So much has been happening on the LPGA Tour this year that certain awesome programs and promotions may have been lost in the shuffle.
This past weekend, LPGA players made seven eagles at Las Colinas Country Club during the final two rounds of the North Texas LPGA Shootout Presented by JTBC. That’s an impressive number and the eagles were big boosts for the players, but they were even more special to the Wounded Warrior Project.
The Tour is participating in a season-long charity program tied to the Race to the CME Globe called “Wounded Warrior Project Weekends.” Through the program, CME Group donates $1,000 to the Wounded Warrior Project for each eagle made on Saturdays and Sundays on the LPGA Tour.
The amount will grow to $5,000 per eagle during the weekend of the CME Group Tour Championship, Nov. 20-23, in Naples, Fla. A formal check will be presented to the Wounded Warrior Project during the tournament’s trophy ceremony on the final day of the season.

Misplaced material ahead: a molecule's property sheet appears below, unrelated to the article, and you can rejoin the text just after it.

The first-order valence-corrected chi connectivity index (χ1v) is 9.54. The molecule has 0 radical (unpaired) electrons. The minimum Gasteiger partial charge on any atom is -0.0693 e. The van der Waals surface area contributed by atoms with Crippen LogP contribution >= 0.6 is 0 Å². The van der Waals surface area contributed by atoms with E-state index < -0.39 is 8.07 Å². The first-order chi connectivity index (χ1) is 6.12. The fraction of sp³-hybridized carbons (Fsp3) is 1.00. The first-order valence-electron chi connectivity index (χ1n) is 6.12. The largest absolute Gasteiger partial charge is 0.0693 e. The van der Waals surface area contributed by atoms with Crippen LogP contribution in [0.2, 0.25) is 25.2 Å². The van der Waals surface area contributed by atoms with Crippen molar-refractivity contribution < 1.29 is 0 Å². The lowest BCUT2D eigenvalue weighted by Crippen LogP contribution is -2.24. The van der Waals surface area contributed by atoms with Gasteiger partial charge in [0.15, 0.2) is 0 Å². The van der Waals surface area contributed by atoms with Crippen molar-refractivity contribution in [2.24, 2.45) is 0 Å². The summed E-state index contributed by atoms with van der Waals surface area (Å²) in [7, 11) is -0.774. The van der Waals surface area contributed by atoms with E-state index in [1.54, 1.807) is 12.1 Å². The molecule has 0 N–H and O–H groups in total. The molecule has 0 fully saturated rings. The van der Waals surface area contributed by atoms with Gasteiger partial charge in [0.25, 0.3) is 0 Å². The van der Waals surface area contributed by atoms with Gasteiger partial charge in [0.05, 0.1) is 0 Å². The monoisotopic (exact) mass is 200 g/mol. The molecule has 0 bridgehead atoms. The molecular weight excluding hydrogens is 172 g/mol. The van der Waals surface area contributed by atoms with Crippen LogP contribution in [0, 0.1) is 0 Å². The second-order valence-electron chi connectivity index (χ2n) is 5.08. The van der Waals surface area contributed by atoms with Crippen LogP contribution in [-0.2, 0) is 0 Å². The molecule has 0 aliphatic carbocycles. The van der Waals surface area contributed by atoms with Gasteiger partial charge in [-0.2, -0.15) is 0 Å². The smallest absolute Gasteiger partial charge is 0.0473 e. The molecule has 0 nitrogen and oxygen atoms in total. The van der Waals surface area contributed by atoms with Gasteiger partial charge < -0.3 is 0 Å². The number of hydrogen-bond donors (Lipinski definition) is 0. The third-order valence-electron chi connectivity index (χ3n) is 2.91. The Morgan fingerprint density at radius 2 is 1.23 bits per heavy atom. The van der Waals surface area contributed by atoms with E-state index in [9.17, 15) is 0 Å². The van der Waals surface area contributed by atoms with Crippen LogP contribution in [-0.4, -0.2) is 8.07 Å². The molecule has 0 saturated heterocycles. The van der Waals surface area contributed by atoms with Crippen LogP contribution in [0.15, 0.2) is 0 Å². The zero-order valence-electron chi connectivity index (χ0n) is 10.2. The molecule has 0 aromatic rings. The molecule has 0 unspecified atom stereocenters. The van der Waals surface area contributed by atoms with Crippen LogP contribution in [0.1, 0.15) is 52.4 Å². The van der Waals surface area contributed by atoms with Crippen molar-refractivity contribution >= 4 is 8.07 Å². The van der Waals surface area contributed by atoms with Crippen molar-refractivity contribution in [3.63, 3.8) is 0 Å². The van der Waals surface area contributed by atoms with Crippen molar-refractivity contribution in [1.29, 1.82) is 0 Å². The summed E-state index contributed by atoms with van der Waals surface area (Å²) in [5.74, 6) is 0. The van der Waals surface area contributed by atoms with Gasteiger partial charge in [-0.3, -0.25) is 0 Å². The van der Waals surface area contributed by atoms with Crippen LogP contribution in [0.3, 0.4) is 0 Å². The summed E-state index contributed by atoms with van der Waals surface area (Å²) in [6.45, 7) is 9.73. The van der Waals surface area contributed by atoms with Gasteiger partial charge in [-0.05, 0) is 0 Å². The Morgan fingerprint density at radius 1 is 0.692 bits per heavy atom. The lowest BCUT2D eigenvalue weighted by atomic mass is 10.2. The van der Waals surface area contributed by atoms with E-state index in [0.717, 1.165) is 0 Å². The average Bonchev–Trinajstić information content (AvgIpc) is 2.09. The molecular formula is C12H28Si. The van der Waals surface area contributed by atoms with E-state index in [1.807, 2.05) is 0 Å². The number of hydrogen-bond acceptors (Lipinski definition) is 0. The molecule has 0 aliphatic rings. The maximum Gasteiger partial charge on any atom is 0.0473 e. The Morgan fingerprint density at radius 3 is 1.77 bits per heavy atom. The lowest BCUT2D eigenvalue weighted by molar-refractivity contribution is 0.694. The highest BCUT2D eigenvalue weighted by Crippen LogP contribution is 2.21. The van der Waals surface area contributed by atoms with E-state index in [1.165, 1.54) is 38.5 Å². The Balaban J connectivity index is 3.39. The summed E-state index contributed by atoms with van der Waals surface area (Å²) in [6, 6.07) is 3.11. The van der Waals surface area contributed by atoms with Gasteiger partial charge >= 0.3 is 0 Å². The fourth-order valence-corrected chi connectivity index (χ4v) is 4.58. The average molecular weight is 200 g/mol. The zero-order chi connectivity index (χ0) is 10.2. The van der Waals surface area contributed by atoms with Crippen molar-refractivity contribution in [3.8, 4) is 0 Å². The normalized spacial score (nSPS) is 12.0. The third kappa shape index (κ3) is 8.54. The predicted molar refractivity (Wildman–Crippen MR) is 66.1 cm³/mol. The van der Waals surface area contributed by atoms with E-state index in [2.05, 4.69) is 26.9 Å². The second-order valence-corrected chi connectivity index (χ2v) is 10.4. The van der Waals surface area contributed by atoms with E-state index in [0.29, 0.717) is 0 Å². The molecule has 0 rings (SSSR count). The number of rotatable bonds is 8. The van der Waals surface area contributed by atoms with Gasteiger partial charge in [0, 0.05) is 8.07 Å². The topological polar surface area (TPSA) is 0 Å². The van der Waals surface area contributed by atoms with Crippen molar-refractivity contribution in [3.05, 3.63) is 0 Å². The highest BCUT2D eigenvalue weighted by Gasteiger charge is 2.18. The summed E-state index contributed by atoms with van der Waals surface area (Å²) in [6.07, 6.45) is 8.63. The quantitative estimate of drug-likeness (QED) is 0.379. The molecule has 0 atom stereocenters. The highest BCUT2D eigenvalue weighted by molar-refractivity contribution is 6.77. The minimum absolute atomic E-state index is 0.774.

Players added $7,000 to the running total over the weekend in Texas, bringing the 2014 balance to $103,000. LPGA stars receive a Wounded Warrior Program pin flag to commemorate their special eagle, an honor players relish.
“Feels amazing to have contributed,” Michelle Wie said via Twitter on Monday after eagling the par-5 10th hole in the third and fourth rounds to contribute $2,000.
Lydia Ko was thrilled to contribute in March as well.
Dan Nevins of the Wounded Warrior Project helped kick off the program at the Pure Silk Bahamas LPGA Classic in January. Karine Icher’s hole-in-one was the first of 15 eagles players made in the final two rounds in the Bahamas to get the donations rolling.
“It’s awesome to know that a player doing their best is giving back to someone they care about,” Nevins told Kelly Thesier of the LPGA Communications Department. “That money goes to help honor and empower a generation of wounded warriors and their families. This money goes a long way to help foster the most successful and well-adjusted generation of wounded warriors in our nation’s history.”
Not only do their eagles help players climb up the leaderboard, but they also help those in need improve their quality of life. With an average of $10,000 raised per tournament, big things could be in store for the project in 2014.
Topics: Race to the CME Globe